It is still fresh in my memory, the time when my daughters were growing up. We were shopping crazy until the very last moment, and it still didn’t “feel” enough. Toys, clothing, books (yes, we still read good old fashion books in a paper format) more toys, more of this and that…
Looking back, I confess that perhaps, in those times I thought this was how I could buy my daughters’ love… or may be I was subconsciously making up for growing up in communist Romania, where Christmas celebrations were either low key, or non-existent but we were allowed to celebrate The New Year and still had a Tree and presents. In truth, a PRESENT. In those days, getting one toy and having the luxury to eat bananas, was enough.
But this was not communist Romania, this was America, the land of plenty and I was integrating, plainly said, doing what the vast majority of us does: BUYING INDISCRIMINATELY.
Whatever the combination of psychological reasons, just wrapping up our daughters’ the presents was taking us hours, and with the awareness of today, I wonder how many trees we helped destroy unknowingly…
The feelings I recall having in those times, when my kids were growing up in America, were of panic… anxiety that it was not enough. It seemed that the measure of love was how much STUFF we were able to place under the Christmas Tree. There was also a “high,” I was experiencing when getting all the stuff, and an even “higher high,” watching my girls unwrap the presents. Some were immediate favorites, others were thrown in a corner and forgotten. Today I would take those less fortunate toys and donate them to a shelter, but in the years of my youth I lacked such wisdom, so, the “stuff” was stored in the basement, and when the basement overflew with unnecessary objects, I started to use the barn in the back of our yard…
Years went by, and after twenty years, our marriage was about to end up in divorce. Divorce, like cancer or suicide are events which in my opinion are so painful to even think about, that as normal human beings, out of a need to protect ourselves, as a coping mechanism, we refuse to believe they could happen to US. If and when they happen, it is a shock. No matter how much our logical minds know all along that over 50% of marriages end up in divorce, that a suicide is completed every 14 minutes in the U.S. and people die of cancer, it is hard to believe any of such events could be close to our home.
Yet, here I was, in the mist of the “stuff” accumulated over a period of 20 years, trying to clean the house, no longer our home, before settlement, before the new owners came to inspected their new home. Yes, we sold the house and it all needed to be removed, memories of good and bad times illustrated by the accumulation of things.
At the beginning of the cleaning process, I tried to discriminate, to determine what was worthy of moving with us and what needed to be thrown away. Suddenly, I realized that more than half the things we have accumulated over the years were not necessary for anything, except the impulse and the greed of the moment to HAVE MORE of this or that!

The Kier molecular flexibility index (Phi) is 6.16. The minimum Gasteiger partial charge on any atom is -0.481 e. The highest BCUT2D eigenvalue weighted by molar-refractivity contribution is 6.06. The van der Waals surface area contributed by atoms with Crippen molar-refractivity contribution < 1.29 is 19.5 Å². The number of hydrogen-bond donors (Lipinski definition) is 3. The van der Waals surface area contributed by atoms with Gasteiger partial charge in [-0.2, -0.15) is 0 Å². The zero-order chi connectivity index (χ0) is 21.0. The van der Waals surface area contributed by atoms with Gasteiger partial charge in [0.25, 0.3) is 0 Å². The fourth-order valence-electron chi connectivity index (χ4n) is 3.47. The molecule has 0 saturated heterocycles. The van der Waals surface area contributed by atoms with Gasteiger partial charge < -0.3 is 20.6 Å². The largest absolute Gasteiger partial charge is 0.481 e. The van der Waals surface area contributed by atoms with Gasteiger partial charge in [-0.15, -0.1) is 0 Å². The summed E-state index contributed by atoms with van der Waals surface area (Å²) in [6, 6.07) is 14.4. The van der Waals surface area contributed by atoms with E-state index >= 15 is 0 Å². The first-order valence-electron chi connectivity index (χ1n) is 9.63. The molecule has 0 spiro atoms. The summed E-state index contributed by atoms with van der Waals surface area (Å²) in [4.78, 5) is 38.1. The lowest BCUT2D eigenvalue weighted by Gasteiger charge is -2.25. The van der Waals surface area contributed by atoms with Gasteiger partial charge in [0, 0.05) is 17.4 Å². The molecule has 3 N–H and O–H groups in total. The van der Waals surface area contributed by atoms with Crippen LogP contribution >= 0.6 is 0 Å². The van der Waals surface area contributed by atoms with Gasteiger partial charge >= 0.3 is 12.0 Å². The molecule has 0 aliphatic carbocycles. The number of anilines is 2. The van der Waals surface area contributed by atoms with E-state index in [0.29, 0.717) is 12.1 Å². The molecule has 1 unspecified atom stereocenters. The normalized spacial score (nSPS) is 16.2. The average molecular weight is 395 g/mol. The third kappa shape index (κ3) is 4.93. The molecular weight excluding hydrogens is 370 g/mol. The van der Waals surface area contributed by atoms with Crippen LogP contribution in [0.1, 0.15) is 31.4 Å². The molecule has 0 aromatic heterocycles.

That feeling of desperation is still with me. The moment when I realized that I was running out of time and the mountains of broken plastic toys were still spread allover, and I no longer had the time to sort them out. Things which at the time of purchase had meaning, brought joy and I thought of them as being necessary, suddenly transformed into disposable “stuff.” I started shaving everything in big, extra strength plastic bags. One, two, three, four bags… By the time I was finished placing the trash on our ex-front lawn for the township pick up in the morning, the entire fresh, well-maintained lawn was covered by ugly black plastic bags! An ocean of stuff put in a hurry in impersonal black bags. I stopped counting at 53! Our life of 20 years summed up, ready for pick up and taken somewhere, in a place I’d never know. What I do know, and am ashamed of, is how I contributed to polluting our Earth and how useless the “stuff” turned out to be.
Since our divorce and the sale of the house, many years ago, each time I am tempted to buy an object, I close my eyes, take a deep breathe and instantly in my mind’s eyes I SEE the ocean of black ugly bags filled with the unnecessary “stuff” of a broken relationship and the pain and confusion that accompanied it. This image alone, is sufficient to make me put back the “stuff,” and instead offer gifts of my heart, presents that could be used. It could be baking a loaf of bread, offering a necessary service, such as a hair-cut or simply writing a note showing love and appreciation.
The lesson I learned is that who truly loves me, appreciates the part of my soul that goes into the simple gifts of life.
If there are people in one’s life who measure love by the amount of “stuff” they receive, it is one’s choice to stay with the big black trash bags or not.